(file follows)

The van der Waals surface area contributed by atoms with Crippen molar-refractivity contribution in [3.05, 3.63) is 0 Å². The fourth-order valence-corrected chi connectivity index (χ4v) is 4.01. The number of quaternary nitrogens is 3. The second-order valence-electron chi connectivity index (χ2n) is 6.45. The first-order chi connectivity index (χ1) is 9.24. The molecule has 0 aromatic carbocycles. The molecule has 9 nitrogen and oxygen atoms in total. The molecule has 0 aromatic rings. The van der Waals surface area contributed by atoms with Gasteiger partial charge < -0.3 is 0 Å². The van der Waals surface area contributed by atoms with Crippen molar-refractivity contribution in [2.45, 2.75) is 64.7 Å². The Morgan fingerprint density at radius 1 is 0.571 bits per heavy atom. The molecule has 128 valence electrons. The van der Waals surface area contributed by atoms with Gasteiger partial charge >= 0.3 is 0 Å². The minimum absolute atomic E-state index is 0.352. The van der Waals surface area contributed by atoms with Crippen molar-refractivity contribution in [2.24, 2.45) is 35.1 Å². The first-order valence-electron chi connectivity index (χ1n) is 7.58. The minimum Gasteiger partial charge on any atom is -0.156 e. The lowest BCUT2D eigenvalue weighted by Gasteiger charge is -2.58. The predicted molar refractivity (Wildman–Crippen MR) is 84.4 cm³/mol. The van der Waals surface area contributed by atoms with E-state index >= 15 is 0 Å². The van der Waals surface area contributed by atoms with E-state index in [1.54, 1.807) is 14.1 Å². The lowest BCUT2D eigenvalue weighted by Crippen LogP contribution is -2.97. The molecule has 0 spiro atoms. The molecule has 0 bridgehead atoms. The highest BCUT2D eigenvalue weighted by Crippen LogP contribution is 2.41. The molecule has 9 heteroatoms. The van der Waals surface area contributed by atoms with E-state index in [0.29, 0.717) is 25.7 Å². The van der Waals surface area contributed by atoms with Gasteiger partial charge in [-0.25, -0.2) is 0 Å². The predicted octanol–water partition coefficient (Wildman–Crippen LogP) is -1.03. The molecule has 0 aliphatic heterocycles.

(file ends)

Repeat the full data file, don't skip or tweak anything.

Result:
The van der Waals surface area contributed by atoms with Crippen molar-refractivity contribution in [3.05, 3.63) is 0 Å². The fourth-order valence-corrected chi connectivity index (χ4v) is 4.01. The number of quaternary nitrogens is 3. The second-order valence-electron chi connectivity index (χ2n) is 6.45. The first-order chi connectivity index (χ1) is 9.24. The molecule has 0 aromatic carbocycles. The molecule has 9 nitrogen and oxygen atoms in total. The molecule has 0 aromatic rings. The van der Waals surface area contributed by atoms with Gasteiger partial charge < -0.3 is 0 Å². The van der Waals surface area contributed by atoms with Crippen molar-refractivity contribution in [2.45, 2.75) is 64.7 Å². The Morgan fingerprint density at radius 1 is 0.571 bits per heavy atom. The molecule has 128 valence electrons. The van der Waals surface area contributed by atoms with Gasteiger partial charge >= 0.3 is 0 Å². The minimum absolute atomic E-state index is 0.352. The van der Waals surface area contributed by atoms with Crippen molar-refractivity contribution in [2.24, 2.45) is 35.1 Å². The first-order valence-electron chi connectivity index (χ1n) is 7.58. The minimum Gasteiger partial charge on any atom is -0.156 e. The lowest BCUT2D eigenvalue weighted by Gasteiger charge is -2.58. The predicted molar refractivity (Wildman–Crippen MR) is 84.4 cm³/mol. The van der Waals surface area contributed by atoms with E-state index >= 15 is 0 Å². The van der Waals surface area contributed by atoms with E-state index in [1.54, 1.807) is 14.1 Å². The lowest BCUT2D eigenvalue weighted by Crippen LogP contribution is -2.97. The molecule has 0 spiro atoms. The molecule has 0 bridgehead atoms. The highest BCUT2D eigenvalue weighted by Crippen LogP contribution is 2.41. The molecule has 9 heteroatoms. The van der Waals surface area contributed by atoms with E-state index in [0.29, 0.717) is 25.7 Å². The van der Waals surface area contributed by atoms with Gasteiger partial charge in [-0.25, -0.2) is 0 Å². The predicted octanol–water partition coefficient (Wildman–Crippen LogP) is -1.03. The molecule has 0 aliphatic heterocycles.